Welcome to Lesson Number 2 of Excelling with Excel! In this lesson, you will learn the basics of cell formatting, including data entry, text style and format, column width, row height, cell fill, text wrap, merge cells, and borders.
Basic Data Entry
To enter data into a spreadsheet, first click on the cell into which you would like to enter the data and press enter. You may enter text or numerical data, as well as functions. For this lesson, we will only focus on the entry of numerical and text data. Simple functions will be covered in Lessons 3 and 4.
For this lesson, we will create a simple spreadsheet with sales data for a fictitious frozen vegetable plant, Frozen Delites. Column A will be the item number, Column B will be the January Sales, Column C will be the February Sales, and Column D will be the March Sales.
First type the column labels into row 3 with the following in the specified cells:
Next, we will enter all the item numbers into Column A. Please enter the following numbers in the specified cells:
Remember to press enter after each number.
Next step, we will enter the January Sales data in Column B. Please enter the following numbers in the specified cells:
Next step, we will enter the February Sales data in Column C. Please enter the following numbers in the specified cells:
Finally, we will enter the March Sales data in Column D. Please enter the following numbers in the specified cells:
Congratulations! You have entered your first set of data into a spreadsheet!
Often the original settings for the column width is too narrow, and it is necessary to adjust the width. The key is to be able to see all labels and all data, that no letters or numbers are hidden.
In our current spreadsheet, Column A’s label is not showing. You can change this width one of two ways:
- Right click on Column A. Left click on Column Width. Increase to width to ensure the label is visible. I changed this particular column to width of 13.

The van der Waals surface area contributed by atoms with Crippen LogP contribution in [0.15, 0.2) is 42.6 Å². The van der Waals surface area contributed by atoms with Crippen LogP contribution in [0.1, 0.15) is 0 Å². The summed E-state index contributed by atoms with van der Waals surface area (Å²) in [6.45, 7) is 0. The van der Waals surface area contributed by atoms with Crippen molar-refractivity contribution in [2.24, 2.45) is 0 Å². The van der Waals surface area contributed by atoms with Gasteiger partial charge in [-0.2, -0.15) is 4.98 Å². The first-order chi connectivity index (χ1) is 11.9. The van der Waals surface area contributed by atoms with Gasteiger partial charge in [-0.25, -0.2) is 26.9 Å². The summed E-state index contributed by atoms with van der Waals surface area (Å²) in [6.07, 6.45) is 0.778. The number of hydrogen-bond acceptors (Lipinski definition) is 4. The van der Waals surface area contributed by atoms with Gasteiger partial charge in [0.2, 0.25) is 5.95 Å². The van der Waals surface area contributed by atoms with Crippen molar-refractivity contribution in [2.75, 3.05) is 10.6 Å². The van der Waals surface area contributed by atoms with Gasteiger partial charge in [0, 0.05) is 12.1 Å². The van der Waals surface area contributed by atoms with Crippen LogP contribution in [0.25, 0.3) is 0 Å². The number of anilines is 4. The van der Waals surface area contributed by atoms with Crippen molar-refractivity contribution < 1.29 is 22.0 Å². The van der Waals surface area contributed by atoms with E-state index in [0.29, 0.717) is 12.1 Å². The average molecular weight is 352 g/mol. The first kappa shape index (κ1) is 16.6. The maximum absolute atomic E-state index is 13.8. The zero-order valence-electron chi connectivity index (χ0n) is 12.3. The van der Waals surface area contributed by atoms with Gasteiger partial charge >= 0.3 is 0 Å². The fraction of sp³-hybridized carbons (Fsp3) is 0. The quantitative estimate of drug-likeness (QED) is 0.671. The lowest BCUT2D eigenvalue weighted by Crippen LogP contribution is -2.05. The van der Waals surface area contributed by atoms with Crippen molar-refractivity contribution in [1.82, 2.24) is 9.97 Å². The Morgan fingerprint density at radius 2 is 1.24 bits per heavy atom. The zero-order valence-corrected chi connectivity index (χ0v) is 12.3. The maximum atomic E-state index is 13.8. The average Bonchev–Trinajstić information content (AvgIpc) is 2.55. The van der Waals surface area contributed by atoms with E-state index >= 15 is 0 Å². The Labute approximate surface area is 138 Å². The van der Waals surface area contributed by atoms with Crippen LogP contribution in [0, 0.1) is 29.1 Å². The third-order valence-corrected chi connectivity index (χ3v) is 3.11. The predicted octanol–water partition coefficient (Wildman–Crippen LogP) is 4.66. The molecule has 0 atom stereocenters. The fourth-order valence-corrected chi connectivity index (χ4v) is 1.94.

- Select (highlight) Column A. Position the pointer between the tops of Column A and Column B until you see a cross. Left click on the mouse, and pull the column until it is at the appropriate width.
You may also need to adjust the height of rows in an Excel spreadsheet. In the below spreadsheet, the rows are not tall enough to fully view the data in the cells:
No worries! You can easily adjust this height. There are two easy ways to achieve a better height for the rows:
- Select all rows. Place the cursor on the bottom left corner of the bottom row, making a small cross appear. Then, double click. Amazingly, the rows adjust to the appropriate height for the data.
- Select all rows. Right click on one of the row numbers, and a small menu will appear. Click on Row Height, and enter the height you would like the rows to be. And wala!
Text Font, Style, and Size
You want your spreadsheet to look like you want it to look. That was a mouthful! Anyway, you can easily change the font, style, and size of the data in a spreadsheet. What’s more, you can do it all in a few clicks by following these simple steps:
- Select all cells you want to change.
- Right click in the middle of these cells, and a small menu pops up.
- Left click on Format Cells.
- Choose the aspects you would like to change by clicking to choose each one for font, style, and size.
**SPECIAL NOTE—The preview window on the right of the popup shows the appearance of the chosen font.
- Once all selections have been made, click okay. And you are done!
That concludes Lesson #2. You are on your way to excelling at the basics of Excel!
All the best,
Fabulous Virtual Assistant, Business Services